Tracing our roots

Humans with tree legs, paintings that dive into the lives and biases of our land, bodies made of jute and found objects, and many more are part of this exhibition 
Photos: Vincent Pulickal
Photos: Vincent Pulickal

Working people is the subject of the young sculptor, Sumitha O K. Human bodies of various sizes carry twigs on their heads, hold babies, chitchat, walk to the market and engage in many more mundane and laborious activities. 

However, tree trunks replace their legs.

It is a reflection of how humans coexist with nature, says Sumitha. The postgraduate from RLV College in Thripunithura has beautifully represented this unification and how man is rooted in land. The grand sculpture display is one of the eye-opening exhibits featured in the ongoing exhibition From Where All That Sweat at the newly-opened Amuseum Gallery of Modern Art in Vellayambalam. 

Under the soft and dreamier sepia lights, the works of young artists from across the country have come alive. The gallery is an initiative of Amuseum Art Science, a non-profit trust based in the capital city. In the opening exhibition, 28 young artists are participating with some of their prominent creations.
Installations, paintings and sculptures fill the seven halls of the gallery. Each room is curated to deliver different emotions.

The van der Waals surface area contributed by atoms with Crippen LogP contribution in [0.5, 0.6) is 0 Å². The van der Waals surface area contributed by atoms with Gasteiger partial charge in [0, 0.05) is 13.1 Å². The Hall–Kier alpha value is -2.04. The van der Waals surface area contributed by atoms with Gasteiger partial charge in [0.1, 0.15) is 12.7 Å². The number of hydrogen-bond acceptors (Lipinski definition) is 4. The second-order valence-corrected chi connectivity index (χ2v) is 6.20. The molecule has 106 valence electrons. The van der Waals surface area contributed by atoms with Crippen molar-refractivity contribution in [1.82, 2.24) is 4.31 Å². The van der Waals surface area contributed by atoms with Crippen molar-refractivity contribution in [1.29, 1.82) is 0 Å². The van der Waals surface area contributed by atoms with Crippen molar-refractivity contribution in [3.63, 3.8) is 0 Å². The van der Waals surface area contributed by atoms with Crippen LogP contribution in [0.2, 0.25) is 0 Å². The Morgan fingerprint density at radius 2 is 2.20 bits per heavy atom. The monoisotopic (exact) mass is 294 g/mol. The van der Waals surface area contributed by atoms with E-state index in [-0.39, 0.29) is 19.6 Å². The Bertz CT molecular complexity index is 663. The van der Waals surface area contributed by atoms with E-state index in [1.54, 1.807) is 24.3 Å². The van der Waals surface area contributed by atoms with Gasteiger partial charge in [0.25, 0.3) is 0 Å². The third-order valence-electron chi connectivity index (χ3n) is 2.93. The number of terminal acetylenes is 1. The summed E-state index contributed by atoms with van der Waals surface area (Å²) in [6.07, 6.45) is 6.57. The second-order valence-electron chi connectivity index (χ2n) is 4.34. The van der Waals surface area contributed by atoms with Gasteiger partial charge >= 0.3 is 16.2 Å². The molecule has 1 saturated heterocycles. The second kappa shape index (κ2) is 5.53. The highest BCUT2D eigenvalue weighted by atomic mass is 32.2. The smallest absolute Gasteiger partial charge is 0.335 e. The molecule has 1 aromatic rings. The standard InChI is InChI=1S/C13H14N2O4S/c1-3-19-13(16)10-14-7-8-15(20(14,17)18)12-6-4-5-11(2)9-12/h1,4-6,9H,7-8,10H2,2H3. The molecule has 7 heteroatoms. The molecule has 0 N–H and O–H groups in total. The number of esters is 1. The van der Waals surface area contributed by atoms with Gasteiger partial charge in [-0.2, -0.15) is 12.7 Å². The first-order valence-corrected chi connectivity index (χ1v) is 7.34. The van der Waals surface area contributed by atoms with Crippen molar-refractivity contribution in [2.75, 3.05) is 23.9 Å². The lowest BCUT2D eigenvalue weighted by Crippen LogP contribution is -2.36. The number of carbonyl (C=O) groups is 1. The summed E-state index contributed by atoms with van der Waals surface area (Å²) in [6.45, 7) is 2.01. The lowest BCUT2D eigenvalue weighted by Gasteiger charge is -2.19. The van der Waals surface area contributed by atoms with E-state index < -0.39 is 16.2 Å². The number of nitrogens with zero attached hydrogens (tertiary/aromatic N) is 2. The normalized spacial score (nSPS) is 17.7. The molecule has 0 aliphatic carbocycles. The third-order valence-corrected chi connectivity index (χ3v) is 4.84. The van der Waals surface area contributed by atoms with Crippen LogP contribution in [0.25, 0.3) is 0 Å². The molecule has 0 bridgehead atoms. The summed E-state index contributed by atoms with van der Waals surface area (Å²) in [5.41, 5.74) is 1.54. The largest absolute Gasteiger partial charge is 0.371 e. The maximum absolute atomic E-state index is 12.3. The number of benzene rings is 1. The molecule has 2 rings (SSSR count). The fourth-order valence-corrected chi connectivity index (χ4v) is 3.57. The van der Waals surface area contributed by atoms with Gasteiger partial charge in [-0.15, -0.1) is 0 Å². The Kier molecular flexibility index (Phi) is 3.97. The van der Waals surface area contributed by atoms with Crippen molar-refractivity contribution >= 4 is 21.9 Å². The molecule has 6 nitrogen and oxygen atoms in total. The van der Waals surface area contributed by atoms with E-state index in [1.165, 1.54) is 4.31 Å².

The artworks speak of historical, social, political and geographical traces of our culture, where spectators are provided with a space to introspect. The curator Niranjana Surendran says the artists are not sympathising with subjects, display their memories connected with the land and life. “These young artists have been selected as they come from diverse cultures, class, caste, gender backgrounds and geographical locations. The show aims to focus on the relationship between the land and human body by tracing class-caste-religious power plays,” says Niranjana.

The opening paintings are of artist Sumeshan K. His works Pottakinar, The Man With Book and the untitled mystical painting are about his ancestors and their lives. On large canvases, he crafts new languages, opening up old, indigenous secrets using charcoal, pastel and acrylic. 

“These are my creations that explore my roots. The works are part of the painting series titled Korathi and Comrade, my solo exhibition which was part of a scholarship programme of Kerala Lalithakala Akademi. I believe charcoal is a half-burn material and apt for my subject to portray the rustic landscapes and humans,” says the art teacher working in his hometown. His works feature Brahmanical practices, norms and inherent casteism.  

Exploring the eco-friendly elements through an installation is Thiruvananthapuram-native artist, Rejani S R. Her work a 12 feet human figure laying on the ground is made using the quintessential Rejani style, using found objects and jute. “I am always curious about natural substances. I prefer experimenting with art using multiple mediums, especially eco-friendly materials,” she says.

Other works
Silk thread weaved in various patterns on pine wood by Baroda-based artist Kanan Koteshwar, watercolour on handmade cotton rag and a banana paper titled ‘Tell Tales’ by Thiruvananthapuram-based Savithri K C, ink and graphite drawing ‘Burden’ by Baroda-based artist Magesh R’, batik prints with natural indigo titled ‘Lets Cut The Crap’ by Kochi-based artist Sreeju Radhakrishnan, and the splendid artworks by Rumki Bhaumik and paintings of Baraiya Raju Kumar are some of the other thought-provoking exhibits displayed at this national exhibition.

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